What to do: Create a simple obstacle course that can be completed by someone who has their eyes closed, but is assisted through verbal instruction, without risk of injury (e.g., lines of tape on the ground to balance across, plastic cones to walk around, a beanbag to put in a bucket). Assemble children into pairs, and tell them that one member of the pair will need to keep their eyes closed and the other will walk beside them and give them instructions on how to navigate the obstacle course. First demonstrate the obstacle course for the children, and then have one child in the pair close their eyes (no peeking!) As each pair progress through the obstacle course, encourage others to watch and talk about how they might avoid some of the difficulties they observe. There is benefit not only from being the pair doing the obstacle course, but also watching and considering what they will do during their turn.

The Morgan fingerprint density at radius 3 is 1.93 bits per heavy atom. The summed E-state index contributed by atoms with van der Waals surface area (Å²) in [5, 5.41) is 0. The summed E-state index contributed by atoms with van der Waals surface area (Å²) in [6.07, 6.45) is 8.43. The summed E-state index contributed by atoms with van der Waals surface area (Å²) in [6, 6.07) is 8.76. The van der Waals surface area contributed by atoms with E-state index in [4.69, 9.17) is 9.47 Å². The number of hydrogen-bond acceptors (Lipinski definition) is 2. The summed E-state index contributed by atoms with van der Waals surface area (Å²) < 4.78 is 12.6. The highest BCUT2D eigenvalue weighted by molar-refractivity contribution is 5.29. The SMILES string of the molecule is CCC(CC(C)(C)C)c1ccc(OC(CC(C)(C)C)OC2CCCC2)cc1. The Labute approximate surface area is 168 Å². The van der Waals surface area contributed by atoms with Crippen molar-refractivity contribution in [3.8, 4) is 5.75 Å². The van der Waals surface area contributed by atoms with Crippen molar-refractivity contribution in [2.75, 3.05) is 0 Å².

Too easy? How to increase challenge: Add elements to the course that require more precise actions (e.g., picking up a beanbag and putting it in a bucket, stepping only in some hula hoops and not in the ‘swamp’ that surrounds it, etc.) In all cases, ensure that the elements that are added emphasise accuracy (slowly and carefully) over speed (e.g., which could lead to running in to or tripping over things), and maintain safety in the activity.
Ideal formation(s): Pairs of children.
What you need: Obstacle course equipment (e.g., plastic cones, pieces of tape to mark off areas, etc.)
What it does: This activity challenges children’s ability to listen carefully to others and to follow instructions. It also requires children to resist temptations (to look). For those children leading others, it promotes leadership and effective communication. This can also be used as a stimulus to discuss how our actions have consequences for others.
Links to EYLF: